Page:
California State Polytechnic University, Pomona
Biological Sciences Department

Technology Plan

March, 1996

Curtis Clark, Daniel Stiffler, Kristen Bozak, Jill Adler, Glenn Kageyama


Opportunities

Throughout its history, the Biological Sciences Department has had two opportunities. The first is to provide our students with a solid education in biology, following the Cal Poly creed of "learning by doing". Although theory has always been a crucial part of our curriculum, our students have the "hands-on" experience with organisms, processes, and instrumentation that has enabled them to succeed after graduation. Along with many other departments at Cal Poly, the department has kept the "technic" in Polytechnic.

The second opportunity is to provide students in many disciplines of biology with instruction on the "cutting edge" of the field. Because many of our faculty succeed in professional development through collaboration with scientists at other institutions, we are well aware of current directions. We bring that knowledge to our students, often more effectively than at research universities, where the faculty are less involved in undergraduate instruction.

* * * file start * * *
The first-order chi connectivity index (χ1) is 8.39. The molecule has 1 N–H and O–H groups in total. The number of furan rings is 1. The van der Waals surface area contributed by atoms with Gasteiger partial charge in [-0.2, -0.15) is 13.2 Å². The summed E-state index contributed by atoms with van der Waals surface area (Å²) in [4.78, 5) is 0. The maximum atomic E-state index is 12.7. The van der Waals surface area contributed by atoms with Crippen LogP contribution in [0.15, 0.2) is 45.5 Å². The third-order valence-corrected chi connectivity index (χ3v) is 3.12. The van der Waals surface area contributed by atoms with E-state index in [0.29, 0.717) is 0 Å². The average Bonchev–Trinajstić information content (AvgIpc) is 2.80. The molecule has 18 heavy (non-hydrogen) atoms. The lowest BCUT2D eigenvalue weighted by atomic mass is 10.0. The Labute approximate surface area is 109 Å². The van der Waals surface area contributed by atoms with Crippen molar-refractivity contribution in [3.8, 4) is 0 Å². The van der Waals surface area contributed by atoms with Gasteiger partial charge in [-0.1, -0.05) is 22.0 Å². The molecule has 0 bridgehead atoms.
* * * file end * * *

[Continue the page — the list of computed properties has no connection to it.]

Challenges

Our ability to meet these opportunities has been severely challenged in recent years:

Achievements

Despite the challenges we face, the department has used a number of approaches to meet the needs for instructional technology. Unrepairable equipment is routinely "parted out" for repair of similar functional items. Equipment is often fashioned in-house (although "home-made" equipment constructed by retired faculty loses its value quickly). Curricula are modified to make best use of the remaining instrumentation. All of these are stopgap measures, but they have effectively postponed the negative consequences for the quality of education.

The integration of computer technology has been even more successful. Our efforts began in 1985 with a grant from the National Science Foundation to introduce computer data acquisition and analysis in upper division courses. A few years later another NSF grant supported computer image analysis on the scanning electron microscope. Currently, the CALI program is introducing computer-assisted instruction in lower division labs. All department faculty now have computer workstations, and the department has a growing presence on the World Wide Web.

Plans

Conclusions

The Biological Sciences Department will continue to aggressively meet the challenge of providing a quality education with limited support for technology. It is clear, however, that this process has its limits, and without effective remedy for the problems of outdated equipment and deteriorating facilities, all our efforts will ultimately be futile.
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This page prepared by Curtis Clark, jcclark@csupomona.edu
Last revision Thursday, April 24, 1997.